Clarence W uses the example of the Duke Lacrosse rape case to talk about the dangers and implications of stories that get politicized.
The rape case against the Duke Lacrosse team in 2006 provides a good example to explore the many ways that the politicization of social and sexual issues can hurt those falsely accused of a crime. Because the case has been covered here and many other places I will give only the basic information.
In March of 2006, the Duke Lacrosse Team threw a party in Durham, North Carolina at which they invited two strippers and served alcohol. Two sex workers showed up, there was a very abbreviated performance, accusations of assault and rape on the part of one of the sex workers, massive press coverage due to race, class, and gender issues, the cancellation of the season, three indicted players, and eventually the disbarring of a prosecutor based on misconduct as the charges were dropped. Evidence brought forth by the defendants included the lack of any team DNA in the alleged victim but plenty of DNA from other men, inconsistent stories by the accuser and alibis that included time stamped photographs, dorm swipe cards, cell phone records and, finally, testimony against a rape having occurred by the other sex worker. A timeline of the alleged assault can be found here, and here is the report that exonerated the players: NC Attorney Generals report. Over the years, the Duke case provides a sobering reminder of how false accusations can permanently destroy a person or groups reputation as well as how criminal investigations can be politicized.
There are several incorrect beliefs about the facts of that case that continue to be repeated when the case is brought up whether in the mainstream press, the blogosphere or elsewhere on the net, or television. Because people have the facts wrong, this often affects their opinion of whether or not justice was done in the case and casts unnecessary pallor over the defendants. Because of space considerations I can only cover a few of the bigger ones.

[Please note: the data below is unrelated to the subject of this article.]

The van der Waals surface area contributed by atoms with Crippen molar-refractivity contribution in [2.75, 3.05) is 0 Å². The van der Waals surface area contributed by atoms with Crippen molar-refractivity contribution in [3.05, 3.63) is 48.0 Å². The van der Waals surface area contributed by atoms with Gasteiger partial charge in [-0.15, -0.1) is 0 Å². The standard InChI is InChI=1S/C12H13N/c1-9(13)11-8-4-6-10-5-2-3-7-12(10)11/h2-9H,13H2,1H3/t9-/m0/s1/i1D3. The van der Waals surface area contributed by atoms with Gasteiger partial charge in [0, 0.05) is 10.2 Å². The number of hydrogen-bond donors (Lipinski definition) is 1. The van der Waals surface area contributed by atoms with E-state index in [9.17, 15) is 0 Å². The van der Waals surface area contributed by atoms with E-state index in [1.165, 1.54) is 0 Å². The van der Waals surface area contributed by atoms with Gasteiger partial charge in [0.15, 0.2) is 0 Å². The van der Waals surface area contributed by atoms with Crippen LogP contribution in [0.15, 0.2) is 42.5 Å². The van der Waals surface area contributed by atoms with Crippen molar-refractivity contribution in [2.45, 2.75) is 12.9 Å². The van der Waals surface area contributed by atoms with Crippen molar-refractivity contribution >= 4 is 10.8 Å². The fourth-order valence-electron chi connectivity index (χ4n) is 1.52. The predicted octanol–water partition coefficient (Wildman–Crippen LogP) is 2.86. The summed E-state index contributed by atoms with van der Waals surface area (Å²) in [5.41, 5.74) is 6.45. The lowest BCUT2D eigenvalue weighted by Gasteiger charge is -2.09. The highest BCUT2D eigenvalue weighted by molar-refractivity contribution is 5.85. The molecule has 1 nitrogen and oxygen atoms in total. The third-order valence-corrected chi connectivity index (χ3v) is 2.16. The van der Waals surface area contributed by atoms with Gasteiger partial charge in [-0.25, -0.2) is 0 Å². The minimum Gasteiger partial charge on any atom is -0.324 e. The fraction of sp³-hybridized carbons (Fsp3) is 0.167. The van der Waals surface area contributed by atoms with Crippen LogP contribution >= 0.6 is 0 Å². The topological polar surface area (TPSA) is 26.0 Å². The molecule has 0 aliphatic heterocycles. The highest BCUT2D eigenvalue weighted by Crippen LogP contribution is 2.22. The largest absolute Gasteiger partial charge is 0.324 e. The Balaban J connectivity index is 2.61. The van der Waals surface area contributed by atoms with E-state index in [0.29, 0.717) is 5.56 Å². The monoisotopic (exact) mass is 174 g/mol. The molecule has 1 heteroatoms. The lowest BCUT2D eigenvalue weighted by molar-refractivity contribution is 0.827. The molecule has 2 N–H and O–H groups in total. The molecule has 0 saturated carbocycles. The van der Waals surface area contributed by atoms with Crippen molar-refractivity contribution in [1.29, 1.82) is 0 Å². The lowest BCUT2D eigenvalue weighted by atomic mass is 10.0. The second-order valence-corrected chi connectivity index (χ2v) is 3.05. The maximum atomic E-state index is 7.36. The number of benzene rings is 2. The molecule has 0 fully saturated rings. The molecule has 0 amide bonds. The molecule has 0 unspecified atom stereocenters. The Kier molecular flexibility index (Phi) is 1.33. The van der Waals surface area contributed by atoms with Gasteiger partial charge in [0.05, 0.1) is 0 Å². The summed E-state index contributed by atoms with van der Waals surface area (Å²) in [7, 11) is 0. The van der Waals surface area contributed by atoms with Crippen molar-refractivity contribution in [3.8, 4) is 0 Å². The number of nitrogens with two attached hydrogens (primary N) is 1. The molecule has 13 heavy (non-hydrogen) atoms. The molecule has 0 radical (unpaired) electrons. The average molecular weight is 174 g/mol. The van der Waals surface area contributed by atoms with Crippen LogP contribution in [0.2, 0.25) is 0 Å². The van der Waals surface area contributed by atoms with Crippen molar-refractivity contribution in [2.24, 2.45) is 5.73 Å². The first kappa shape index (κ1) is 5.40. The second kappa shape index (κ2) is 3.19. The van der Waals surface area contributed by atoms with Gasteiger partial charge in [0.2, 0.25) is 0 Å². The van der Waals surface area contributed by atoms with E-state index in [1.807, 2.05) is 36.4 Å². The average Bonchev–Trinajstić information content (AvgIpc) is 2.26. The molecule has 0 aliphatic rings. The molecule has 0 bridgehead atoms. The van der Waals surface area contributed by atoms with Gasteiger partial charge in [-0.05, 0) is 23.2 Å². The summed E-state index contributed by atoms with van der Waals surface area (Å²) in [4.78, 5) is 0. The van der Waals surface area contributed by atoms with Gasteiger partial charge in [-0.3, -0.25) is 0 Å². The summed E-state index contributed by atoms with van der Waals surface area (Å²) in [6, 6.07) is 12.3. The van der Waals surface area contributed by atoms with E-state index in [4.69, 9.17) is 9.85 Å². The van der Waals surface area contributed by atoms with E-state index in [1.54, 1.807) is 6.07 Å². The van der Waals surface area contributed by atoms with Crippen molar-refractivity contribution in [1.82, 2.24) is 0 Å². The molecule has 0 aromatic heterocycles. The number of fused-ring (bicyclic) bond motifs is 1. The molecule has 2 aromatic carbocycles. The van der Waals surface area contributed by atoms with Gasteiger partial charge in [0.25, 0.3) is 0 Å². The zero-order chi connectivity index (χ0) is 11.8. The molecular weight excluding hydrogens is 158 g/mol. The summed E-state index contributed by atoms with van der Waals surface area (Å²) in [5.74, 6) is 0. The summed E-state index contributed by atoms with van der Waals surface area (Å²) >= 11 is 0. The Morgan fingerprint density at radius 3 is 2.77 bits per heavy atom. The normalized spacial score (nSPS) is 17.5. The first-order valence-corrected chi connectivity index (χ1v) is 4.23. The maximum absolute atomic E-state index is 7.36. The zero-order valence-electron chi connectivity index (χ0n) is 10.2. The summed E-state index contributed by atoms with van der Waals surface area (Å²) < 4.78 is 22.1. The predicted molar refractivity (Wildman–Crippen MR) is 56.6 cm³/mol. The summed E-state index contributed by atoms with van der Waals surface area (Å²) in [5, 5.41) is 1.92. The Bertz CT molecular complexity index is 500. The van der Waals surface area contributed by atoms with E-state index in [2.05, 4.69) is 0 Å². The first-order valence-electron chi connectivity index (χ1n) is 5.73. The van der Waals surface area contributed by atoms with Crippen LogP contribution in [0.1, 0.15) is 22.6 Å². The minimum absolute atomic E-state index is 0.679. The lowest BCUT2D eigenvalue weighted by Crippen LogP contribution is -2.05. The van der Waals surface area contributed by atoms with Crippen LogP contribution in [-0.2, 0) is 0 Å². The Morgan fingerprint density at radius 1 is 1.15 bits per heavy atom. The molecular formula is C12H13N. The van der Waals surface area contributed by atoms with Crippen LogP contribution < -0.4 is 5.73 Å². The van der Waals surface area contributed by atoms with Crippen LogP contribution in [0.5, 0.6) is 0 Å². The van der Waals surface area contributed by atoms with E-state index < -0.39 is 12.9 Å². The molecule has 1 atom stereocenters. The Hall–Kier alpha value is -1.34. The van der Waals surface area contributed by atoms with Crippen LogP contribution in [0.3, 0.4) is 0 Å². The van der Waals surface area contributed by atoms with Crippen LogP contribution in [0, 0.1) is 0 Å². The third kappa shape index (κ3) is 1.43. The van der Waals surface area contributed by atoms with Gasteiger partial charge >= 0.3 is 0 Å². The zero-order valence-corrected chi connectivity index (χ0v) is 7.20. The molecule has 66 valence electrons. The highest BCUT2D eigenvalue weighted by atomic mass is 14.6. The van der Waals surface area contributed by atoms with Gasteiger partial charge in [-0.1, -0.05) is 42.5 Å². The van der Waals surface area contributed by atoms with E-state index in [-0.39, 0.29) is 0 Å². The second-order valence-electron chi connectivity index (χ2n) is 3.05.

First, from a very early point on in the investigation, the players fully cooperated, at first without even having legal counsel. There seems to be confusion about this as this Nancy Grace show transcript shows: Nancy Grace. However, as shown by an email here, the Duke University Administration knew from very early on that the players were cooperating with the police.
Another thing that is often brought up against the Duke players is the infamous email by Ryan McFadyen where he talks of killing and flaying strippers. Many, including some feminists have taken this to be evidence of pre-meditation, esp. early on in the case. However, the email was sent after the party, included a paraphrase from American Psycho, and was sent in the context of a series of emails complaining about the dance after what probably was a very harrowing and unpleasant experience.
The context around the racial slurs is also misunderstood. The television show 60 Minutes has more on this on page three of this transcript, where the second dancer, Kim Roberts speaks about her impressions of the party.
If you are like most people, you’ve probably followed this case little if at all, and your memory is likely very rusty. Thus, at this point you probably believe – if you remember the case at all – that the team specifically asked for black strippers, that there simply wasn’t enough evidence to proceed, that all the lacrosse players were rich, that one of the three defendants sent an email talking about hurting a stripper, and etc. As can be seen from my various links, none of these things were true. For instance, while many details of the attack were changed over time as Crystal Mangum’s stories changed, the fact is it always remained a forcible gang rape. Thus, the often-repeated statement that “not all sex crimes leave DNA” does not apply to this case. DNA can’t prove a rape in terms of “he-said” and “she-said” rape cases, which focus on consent and where sexual contact is admitted by the defendant(s), but it can clear or damn people when they claim no sexual contact whatever occurred. The lack of any DNA from a lacrosse player in or on the alleged victim or her clothing when she claimed a brutal multiple person rape is damning–for her story.